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    Thomas Jefferson Autograph Letter Signed as Vice President. One page, 7.75" x 9.75", Monticello; October 28, 1799. Letter to George Ruffin, a fellow Virginian, acknowledging the receipt of a piece of armor the latter had sent to Jefferson and asking Ruffin to find information on a sister of a Mr. Symonds, a recent correspondent.


    Colo. Skipwith, in a late visit to me, delivered me in your name an antient piece of armour, which he informed me had been turned up by a plough in a field of your neighborhood. it appears to be the true cotte de mailles, or hauberk of antient times, & a very sufficient defence against the arrows of the Indian aborigines of our country, and was doubtless brought over for that purpose. I recieve [sic], Sir, with the sentiments which are due, this mark of regard from you, and I pray you to accept my sincere thanks for it. I shall certainly prize & preserve it as a rare curiosity.

    I have lately recieved [sic], from a mr Symonds in England, a letter from which the following is an extract. 'I had, says he, a sister married about 20 years since to a mr Avery of Wiloby hill, Prince George county, up James river, Virginia. I have heard nothing of her now for more than 8 years, notwithstanding I have wrote one or two letters to her every year, & have made every other enquiry I can think of, but all to no purpose. previous to that time I generally heard from her once a year. therefore I have every reason to believe she is no more. in some of my last letters I was desired to address him as Colonel Avery of Wiloby hill &c &c &c. to the care of Messrs. Donald & Fraser merchts. in Petersburg.' he then proceeds to desire me 'to make enquiry & let him know if she is dead, or living, & what is become of her husband & children, (she had five when she wrote last)' Mr. Symonds is an entire stranger to me, having never before heard of him: but this is an office of common humanity which we are all bound to render one another. having no acquaintance myself in Prince George, I think myself fortunate in this occasion of interesting you for my correspondent, and solliciting [sic] from your goodness to procure for me the information he desires, & to enable me to answer his letter.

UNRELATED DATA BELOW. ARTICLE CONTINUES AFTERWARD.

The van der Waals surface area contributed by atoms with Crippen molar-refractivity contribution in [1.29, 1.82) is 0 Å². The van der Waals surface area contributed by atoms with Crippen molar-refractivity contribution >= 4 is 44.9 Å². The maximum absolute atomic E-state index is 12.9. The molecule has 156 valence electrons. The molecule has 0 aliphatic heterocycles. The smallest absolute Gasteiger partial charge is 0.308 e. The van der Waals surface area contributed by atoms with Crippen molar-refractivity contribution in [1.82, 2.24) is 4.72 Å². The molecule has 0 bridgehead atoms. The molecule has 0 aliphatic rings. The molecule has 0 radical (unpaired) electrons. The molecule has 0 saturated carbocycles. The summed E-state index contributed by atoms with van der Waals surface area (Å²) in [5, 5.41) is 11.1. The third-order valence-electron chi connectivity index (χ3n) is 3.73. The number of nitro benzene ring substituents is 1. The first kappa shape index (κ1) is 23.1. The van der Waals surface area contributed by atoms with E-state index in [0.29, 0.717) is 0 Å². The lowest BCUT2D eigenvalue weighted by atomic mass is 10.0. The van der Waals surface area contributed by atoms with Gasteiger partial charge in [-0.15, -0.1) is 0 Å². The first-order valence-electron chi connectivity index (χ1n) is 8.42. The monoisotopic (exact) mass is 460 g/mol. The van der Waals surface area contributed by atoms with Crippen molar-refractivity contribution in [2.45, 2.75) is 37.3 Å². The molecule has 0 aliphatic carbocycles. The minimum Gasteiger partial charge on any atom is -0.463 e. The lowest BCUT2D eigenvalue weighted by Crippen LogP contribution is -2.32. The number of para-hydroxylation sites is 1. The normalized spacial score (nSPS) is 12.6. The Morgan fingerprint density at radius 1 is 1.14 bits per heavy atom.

If time and separation have not entirely obliterated me from the remembrance of your father, who was my fellow collegian, I pray you to present him my friendly salutations, & to assure him of my constant esteem. I am respectfully Sir

    Your most obedt humble servt

    Th: Jefferson

    George Ruffin (1765-1810), a planter, lived in Prince George County, Virginia. He served two terms in the Virginia House of Delegates beginning in 1803. Edmund Ruffin (1794-1865), the nineteenth-century agricultural reformer and famous proponent of secession, was his son. Ruffin's father, Edmund (1745-1807) and attended William and Mary during the period 1761-63, when Jefferson was there. Ruffin, in his reply to Jefferson on November 30, 1799, confirmed that Mr. Symonds's sister had died five years earlier.

    An interesting letter showing Jefferson's esteem for historical artifacts and his willingness to remain accessible, during his tenure as Vice President of the United States.

    Condition: A bit of adhesive staining where paper has been added along the left margin. Mild age toning, a bit darker at lower left. Previous collector's identification in pencil along top. Tiny chips of paper along bottom, not affecting Jefferson's signature.

    Auction Info

    Auction Dates
    April, 2018
    18th Wednesday
    Bids + Registered Phone Bidders: 6
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